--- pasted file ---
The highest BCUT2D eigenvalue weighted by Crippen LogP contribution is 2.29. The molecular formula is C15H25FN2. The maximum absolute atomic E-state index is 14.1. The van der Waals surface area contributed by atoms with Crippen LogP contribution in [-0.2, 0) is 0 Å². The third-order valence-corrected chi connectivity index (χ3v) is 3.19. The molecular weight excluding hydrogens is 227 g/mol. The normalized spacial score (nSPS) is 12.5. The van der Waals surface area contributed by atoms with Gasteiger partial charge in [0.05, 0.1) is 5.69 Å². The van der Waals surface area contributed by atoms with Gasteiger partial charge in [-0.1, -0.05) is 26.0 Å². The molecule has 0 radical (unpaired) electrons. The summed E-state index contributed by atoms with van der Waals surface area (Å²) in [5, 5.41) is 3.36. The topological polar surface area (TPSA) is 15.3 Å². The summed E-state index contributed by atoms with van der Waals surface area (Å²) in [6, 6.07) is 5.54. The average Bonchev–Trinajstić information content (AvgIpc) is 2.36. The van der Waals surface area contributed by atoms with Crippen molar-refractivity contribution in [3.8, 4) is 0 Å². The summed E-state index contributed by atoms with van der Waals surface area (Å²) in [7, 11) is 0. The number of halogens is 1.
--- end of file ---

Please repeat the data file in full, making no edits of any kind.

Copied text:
The highest BCUT2D eigenvalue weighted by Crippen LogP contribution is 2.29. The molecular formula is C15H25FN2. The maximum absolute atomic E-state index is 14.1. The van der Waals surface area contributed by atoms with Crippen LogP contribution in [-0.2, 0) is 0 Å². The third-order valence-corrected chi connectivity index (χ3v) is 3.19. The molecular weight excluding hydrogens is 227 g/mol. The normalized spacial score (nSPS) is 12.5. The van der Waals surface area contributed by atoms with Gasteiger partial charge in [0.05, 0.1) is 5.69 Å². The van der Waals surface area contributed by atoms with Gasteiger partial charge in [-0.1, -0.05) is 26.0 Å². The molecule has 0 radical (unpaired) electrons. The summed E-state index contributed by atoms with van der Waals surface area (Å²) in [5, 5.41) is 3.36. The topological polar surface area (TPSA) is 15.3 Å². The summed E-state index contributed by atoms with van der Waals surface area (Å²) in [6, 6.07) is 5.54. The average Bonchev–Trinajstić information content (AvgIpc) is 2.36. The van der Waals surface area contributed by atoms with Crippen molar-refractivity contribution in [3.8, 4) is 0 Å². The summed E-state index contributed by atoms with van der Waals surface area (Å²) in [7, 11) is 0. The number of halogens is 1.